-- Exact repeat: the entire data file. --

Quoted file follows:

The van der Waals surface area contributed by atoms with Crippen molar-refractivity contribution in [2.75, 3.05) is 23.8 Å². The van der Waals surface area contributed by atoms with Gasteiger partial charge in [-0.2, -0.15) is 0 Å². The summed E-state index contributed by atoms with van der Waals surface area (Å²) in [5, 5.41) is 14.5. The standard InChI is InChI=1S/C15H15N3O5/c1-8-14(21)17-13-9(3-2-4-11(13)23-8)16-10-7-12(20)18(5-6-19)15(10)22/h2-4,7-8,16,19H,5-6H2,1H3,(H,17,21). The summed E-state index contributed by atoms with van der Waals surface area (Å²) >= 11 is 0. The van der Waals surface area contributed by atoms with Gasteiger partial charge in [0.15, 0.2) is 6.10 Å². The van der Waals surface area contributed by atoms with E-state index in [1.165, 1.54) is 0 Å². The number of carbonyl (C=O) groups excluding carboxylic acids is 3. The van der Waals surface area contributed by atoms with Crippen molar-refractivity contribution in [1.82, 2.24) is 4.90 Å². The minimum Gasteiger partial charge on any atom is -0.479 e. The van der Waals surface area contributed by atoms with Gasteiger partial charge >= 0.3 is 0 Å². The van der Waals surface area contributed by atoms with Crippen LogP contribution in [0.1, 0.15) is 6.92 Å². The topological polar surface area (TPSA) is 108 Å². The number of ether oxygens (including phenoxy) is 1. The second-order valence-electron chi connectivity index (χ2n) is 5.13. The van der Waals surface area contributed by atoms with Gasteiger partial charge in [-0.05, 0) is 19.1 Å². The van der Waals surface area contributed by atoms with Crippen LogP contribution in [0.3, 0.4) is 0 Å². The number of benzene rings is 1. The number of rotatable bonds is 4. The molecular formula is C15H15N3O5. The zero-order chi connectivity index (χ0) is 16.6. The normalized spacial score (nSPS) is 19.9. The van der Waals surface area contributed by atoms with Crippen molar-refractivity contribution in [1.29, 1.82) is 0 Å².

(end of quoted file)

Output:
The van der Waals surface area contributed by atoms with Crippen molar-refractivity contribution in [2.75, 3.05) is 23.8 Å². The van der Waals surface area contributed by atoms with Gasteiger partial charge in [-0.2, -0.15) is 0 Å². The summed E-state index contributed by atoms with van der Waals surface area (Å²) in [5, 5.41) is 14.5. The standard InChI is InChI=1S/C15H15N3O5/c1-8-14(21)17-13-9(3-2-4-11(13)23-8)16-10-7-12(20)18(5-6-19)15(10)22/h2-4,7-8,16,19H,5-6H2,1H3,(H,17,21). The summed E-state index contributed by atoms with van der Waals surface area (Å²) >= 11 is 0. The van der Waals surface area contributed by atoms with Gasteiger partial charge in [0.15, 0.2) is 6.10 Å². The van der Waals surface area contributed by atoms with E-state index in [1.165, 1.54) is 0 Å². The number of carbonyl (C=O) groups excluding carboxylic acids is 3. The van der Waals surface area contributed by atoms with Crippen molar-refractivity contribution in [1.82, 2.24) is 4.90 Å². The minimum Gasteiger partial charge on any atom is -0.479 e. The van der Waals surface area contributed by atoms with Gasteiger partial charge >= 0.3 is 0 Å². The van der Waals surface area contributed by atoms with Crippen LogP contribution in [0.1, 0.15) is 6.92 Å². The topological polar surface area (TPSA) is 108 Å². The number of ether oxygens (including phenoxy) is 1. The second-order valence-electron chi connectivity index (χ2n) is 5.13. The van der Waals surface area contributed by atoms with Gasteiger partial charge in [-0.05, 0) is 19.1 Å². The van der Waals surface area contributed by atoms with Crippen LogP contribution in [0.3, 0.4) is 0 Å². The number of benzene rings is 1. The number of rotatable bonds is 4. The molecular formula is C15H15N3O5. The zero-order chi connectivity index (χ0) is 16.6. The normalized spacial score (nSPS) is 19.9. The van der Waals surface area contributed by atoms with Crippen molar-refractivity contribution in [1.29, 1.82) is 0 Å².